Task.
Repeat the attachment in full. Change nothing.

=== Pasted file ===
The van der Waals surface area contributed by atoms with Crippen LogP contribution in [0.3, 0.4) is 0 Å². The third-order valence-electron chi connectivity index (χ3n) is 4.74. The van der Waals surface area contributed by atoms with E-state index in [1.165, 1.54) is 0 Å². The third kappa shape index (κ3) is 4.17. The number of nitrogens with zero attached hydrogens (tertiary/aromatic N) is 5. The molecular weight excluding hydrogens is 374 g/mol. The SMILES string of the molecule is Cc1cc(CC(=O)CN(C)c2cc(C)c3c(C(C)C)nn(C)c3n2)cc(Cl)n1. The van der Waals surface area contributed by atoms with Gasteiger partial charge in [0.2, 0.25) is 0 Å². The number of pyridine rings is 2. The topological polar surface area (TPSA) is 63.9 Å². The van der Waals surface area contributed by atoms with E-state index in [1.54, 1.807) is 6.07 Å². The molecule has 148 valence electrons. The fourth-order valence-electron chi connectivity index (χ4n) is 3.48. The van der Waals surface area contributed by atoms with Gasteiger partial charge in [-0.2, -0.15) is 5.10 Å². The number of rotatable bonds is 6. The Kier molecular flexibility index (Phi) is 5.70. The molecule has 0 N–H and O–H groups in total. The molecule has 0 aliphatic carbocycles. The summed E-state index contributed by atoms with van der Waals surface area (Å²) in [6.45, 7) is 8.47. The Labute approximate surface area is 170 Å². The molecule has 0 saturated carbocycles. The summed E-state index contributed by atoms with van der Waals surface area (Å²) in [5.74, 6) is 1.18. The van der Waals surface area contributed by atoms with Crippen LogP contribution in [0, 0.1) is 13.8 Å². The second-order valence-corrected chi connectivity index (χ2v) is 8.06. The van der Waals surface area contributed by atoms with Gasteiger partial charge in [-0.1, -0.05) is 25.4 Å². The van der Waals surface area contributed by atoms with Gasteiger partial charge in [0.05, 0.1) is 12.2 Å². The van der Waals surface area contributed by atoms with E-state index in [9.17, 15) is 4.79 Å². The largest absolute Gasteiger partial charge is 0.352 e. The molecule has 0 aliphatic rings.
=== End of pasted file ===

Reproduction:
The van der Waals surface area contributed by atoms with Crippen LogP contribution in [0.3, 0.4) is 0 Å². The third-order valence-electron chi connectivity index (χ3n) is 4.74. The van der Waals surface area contributed by atoms with E-state index in [1.165, 1.54) is 0 Å². The third kappa shape index (κ3) is 4.17. The number of nitrogens with zero attached hydrogens (tertiary/aromatic N) is 5. The molecular weight excluding hydrogens is 374 g/mol. The SMILES string of the molecule is Cc1cc(CC(=O)CN(C)c2cc(C)c3c(C(C)C)nn(C)c3n2)cc(Cl)n1. The van der Waals surface area contributed by atoms with Gasteiger partial charge in [0.2, 0.25) is 0 Å². The number of pyridine rings is 2. The topological polar surface area (TPSA) is 63.9 Å². The van der Waals surface area contributed by atoms with E-state index in [1.54, 1.807) is 6.07 Å². The molecule has 148 valence electrons. The fourth-order valence-electron chi connectivity index (χ4n) is 3.48. The van der Waals surface area contributed by atoms with Gasteiger partial charge in [-0.2, -0.15) is 5.10 Å². The number of rotatable bonds is 6. The Kier molecular flexibility index (Phi) is 5.70. The molecule has 0 N–H and O–H groups in total. The molecule has 0 aliphatic carbocycles. The summed E-state index contributed by atoms with van der Waals surface area (Å²) in [6.45, 7) is 8.47. The Labute approximate surface area is 170 Å². The molecule has 0 saturated carbocycles. The summed E-state index contributed by atoms with van der Waals surface area (Å²) in [5.74, 6) is 1.18. The van der Waals surface area contributed by atoms with Crippen LogP contribution in [0, 0.1) is 13.8 Å². The second-order valence-corrected chi connectivity index (χ2v) is 8.06. The van der Waals surface area contributed by atoms with Gasteiger partial charge in [-0.1, -0.05) is 25.4 Å². The van der Waals surface area contributed by atoms with Gasteiger partial charge in [0.05, 0.1) is 12.2 Å². The van der Waals surface area contributed by atoms with E-state index in [9.17, 15) is 4.79 Å². The largest absolute Gasteiger partial charge is 0.352 e. The molecule has 0 aliphatic rings.